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Waking up is hard to do, but it's easier with NPR's Morning Edition. Hosts Renée Montagne and Steve Inskeep bring the day's stories and news to radio listeners on the go. Steve and Renee interview newsmakers from politicians, to academics, to filmmakers, Morning Edition provides news in context, airs thoughtful ideas and commentary, and reviews important new music, books, and events in the arts. All with voices and sounds that invite you to experience the stories. Morning Edition is a world of ideas tailored to fit into your busy life.

David Greene talks to Kimberly Wehle, who served as associate independent counsel during the Whitewater probe, and former federal prosecutor Shan Wu on what to expect from the redacted Mueller report.

Copyright 2019 NPR. To see more, visit https://www.npr.org.

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Copyright 2019 NPR. To see more, visit https://www.npr.org.

Copyright 2019 NPR. To see more, visit https://www.npr.org.

Copyright 2019 NPR. To see more, visit https://www.npr.org.

Virginia Hall is one of the most important American spies most people have never heard of.

Her story is on display at the CIA Museum inside the spy agency headquarters in Langley, Va. — but this is off-limits to the public.

"She was the most highly decorated female civilian during World War II," said Janelle Neises, the museum's deputy director, who's providing a tour.

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We're expecting a redacted version of special counsel Robert Mueller's report to be released tomorrow. Lawmakers and the public alike will get the chance to read for themselves what the special counsel unearthed, disregarded and concluded. And while fights over the report are going to keep going, this release is the culmination of investigations that go back nearly three years, reaching across continents and into President Trump's inner circle. NPR justice reporter Ryan Lucas takes us back to the beginning.

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This summer, musician Katie Sucha will be touring England. And she's scared.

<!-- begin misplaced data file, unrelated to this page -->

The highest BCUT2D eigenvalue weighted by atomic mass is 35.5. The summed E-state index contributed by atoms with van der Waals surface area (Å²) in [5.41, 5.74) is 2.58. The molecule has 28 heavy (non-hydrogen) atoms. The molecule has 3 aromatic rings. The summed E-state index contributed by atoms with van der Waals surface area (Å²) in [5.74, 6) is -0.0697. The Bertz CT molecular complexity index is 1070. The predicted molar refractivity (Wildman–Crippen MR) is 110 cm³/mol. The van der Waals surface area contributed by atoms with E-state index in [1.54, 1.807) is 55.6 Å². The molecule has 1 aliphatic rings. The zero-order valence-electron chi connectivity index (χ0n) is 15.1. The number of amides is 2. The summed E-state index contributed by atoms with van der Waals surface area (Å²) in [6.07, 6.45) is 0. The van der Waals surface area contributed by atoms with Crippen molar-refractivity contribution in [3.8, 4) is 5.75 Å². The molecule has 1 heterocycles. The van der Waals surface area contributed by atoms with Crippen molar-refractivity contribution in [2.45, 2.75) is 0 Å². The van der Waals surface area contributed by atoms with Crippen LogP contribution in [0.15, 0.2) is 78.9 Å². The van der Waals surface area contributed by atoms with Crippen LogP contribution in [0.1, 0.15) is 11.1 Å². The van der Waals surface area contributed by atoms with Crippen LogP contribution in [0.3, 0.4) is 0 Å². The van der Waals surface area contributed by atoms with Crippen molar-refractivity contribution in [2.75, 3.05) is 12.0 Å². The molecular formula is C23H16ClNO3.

"It really is a serious mental challenge to walk through those doors and get on the plane," she explains. Sucha's fear of flying is so bad that when she was a teacher in Mississippi and wanted to visit her family in Michigan, she'd take a 14-hour bus ride rather than spend two hours in the air.

After years of tension over expanded oil and gas drilling, including a deadly explosion that galvanized critics, Colorado is moving to tighten regulations on the booming industry. In a sweeping overhaul the governor is expected to sign, regulators will now have to consider public health, safety and the environment in decisions about permitting and local land use.

The state must still hammer out the details of how to implement the new law over the next year. But the impending changes are already fueling hope for some, and fear for others.

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Good morning, I'm David Greene.

(SOUNDBITE OF SONG, "7 RINGS")

ARIANA GRANDE: (Singing) Buy myself all of my favorite things...

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Construction began on Notre Dame Cathedral in Paris more than 800 years ago. Last night, Parisians gathered near that cathedral, hoping there is enough left to rebuild. They prayed, and they sang.

(SOUNDBITE OF ARCHIVED RECORDING)

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It seems like every week a video shared on social media shows some incredibly early achiever: a 5-year-old playing a piano concerto; an 11-year-old college graduate; the preteen sports prodigy.

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In Sudan, the ruling military council has said they are willing to negotiate with the opposition. But demonstrators in the capital of that country, Khartoum, continue to protest. As Halima Gikandi reports, they say their demands have not yet been met.

Copyright 2019 NPR. To see more, visit https://www.npr.org.

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Here's a little encouragement for last-minute tax filers: Your chance of being audited by the IRS this year is as low as it has been in decades.

Years of budget cuts have hollowed out enforcement of the nation's tax laws. Now, even the Trump administration says those cuts may have gone too far.

Adjusted for inflation, IRS funding has been cut by about 25 percent since the beginning of the decade. And staffing for tax enforcement has fallen by nearly a third.

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So over the weekend, we saw a record-breaking launch that will hopefully change the way we send satellites into space.

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